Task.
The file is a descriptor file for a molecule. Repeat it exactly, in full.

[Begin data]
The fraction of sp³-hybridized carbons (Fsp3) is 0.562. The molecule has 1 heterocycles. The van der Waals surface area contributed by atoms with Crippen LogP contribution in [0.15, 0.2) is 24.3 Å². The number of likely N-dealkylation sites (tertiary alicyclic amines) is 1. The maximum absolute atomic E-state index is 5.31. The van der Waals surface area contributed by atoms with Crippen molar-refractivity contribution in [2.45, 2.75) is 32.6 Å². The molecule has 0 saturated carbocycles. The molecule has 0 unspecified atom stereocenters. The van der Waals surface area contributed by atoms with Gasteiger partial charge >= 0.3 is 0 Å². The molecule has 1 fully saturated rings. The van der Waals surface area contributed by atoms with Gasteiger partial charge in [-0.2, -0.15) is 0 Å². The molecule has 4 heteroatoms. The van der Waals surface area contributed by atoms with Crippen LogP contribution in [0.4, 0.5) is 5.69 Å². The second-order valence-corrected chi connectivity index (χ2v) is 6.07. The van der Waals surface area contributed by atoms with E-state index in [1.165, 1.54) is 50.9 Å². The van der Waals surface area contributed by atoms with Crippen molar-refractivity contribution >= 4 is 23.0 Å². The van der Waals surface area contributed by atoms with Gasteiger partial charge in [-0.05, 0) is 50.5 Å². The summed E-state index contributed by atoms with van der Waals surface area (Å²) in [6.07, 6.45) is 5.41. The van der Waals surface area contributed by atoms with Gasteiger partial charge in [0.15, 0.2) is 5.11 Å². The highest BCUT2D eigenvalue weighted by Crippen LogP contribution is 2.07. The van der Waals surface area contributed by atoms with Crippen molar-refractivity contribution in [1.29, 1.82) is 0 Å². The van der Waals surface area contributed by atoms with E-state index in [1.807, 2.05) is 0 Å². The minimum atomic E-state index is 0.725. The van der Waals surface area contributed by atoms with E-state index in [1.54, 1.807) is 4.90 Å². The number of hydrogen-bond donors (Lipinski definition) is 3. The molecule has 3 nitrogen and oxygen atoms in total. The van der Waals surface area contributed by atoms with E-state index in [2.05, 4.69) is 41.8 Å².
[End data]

The fraction of sp³-hybridized carbons (Fsp3) is 0.562. The molecule has 1 heterocycles. The van der Waals surface area contributed by atoms with Crippen LogP contribution in [0.15, 0.2) is 24.3 Å². The number of likely N-dealkylation sites (tertiary alicyclic amines) is 1. The maximum absolute atomic E-state index is 5.31. The van der Waals surface area contributed by atoms with Crippen molar-refractivity contribution in [2.45, 2.75) is 32.6 Å². The molecule has 0 saturated carbocycles. The molecule has 0 unspecified atom stereocenters. The van der Waals surface area contributed by atoms with Gasteiger partial charge >= 0.3 is 0 Å². The molecule has 1 fully saturated rings. The van der Waals surface area contributed by atoms with Gasteiger partial charge in [-0.2, -0.15) is 0 Å². The molecule has 4 heteroatoms. The van der Waals surface area contributed by atoms with Crippen LogP contribution in [0.4, 0.5) is 5.69 Å². The second-order valence-corrected chi connectivity index (χ2v) is 6.07. The van der Waals surface area contributed by atoms with E-state index in [1.165, 1.54) is 50.9 Å². The van der Waals surface area contributed by atoms with Crippen molar-refractivity contribution >= 4 is 23.0 Å². The van der Waals surface area contributed by atoms with Gasteiger partial charge in [-0.05, 0) is 50.5 Å². The summed E-state index contributed by atoms with van der Waals surface area (Å²) in [6.07, 6.45) is 5.41. The van der Waals surface area contributed by atoms with Gasteiger partial charge in [0.15, 0.2) is 5.11 Å². The highest BCUT2D eigenvalue weighted by Crippen LogP contribution is 2.07. The van der Waals surface area contributed by atoms with Crippen molar-refractivity contribution in [1.29, 1.82) is 0 Å². The van der Waals surface area contributed by atoms with E-state index in [1.807, 2.05) is 0 Å². The minimum atomic E-state index is 0.725. The van der Waals surface area contributed by atoms with E-state index in [1.54, 1.807) is 4.90 Å². The number of hydrogen-bond donors (Lipinski definition) is 3. The molecule has 3 nitrogen and oxygen atoms in total. The van der Waals surface area contributed by atoms with E-state index in [2.05, 4.69) is 41.8 Å².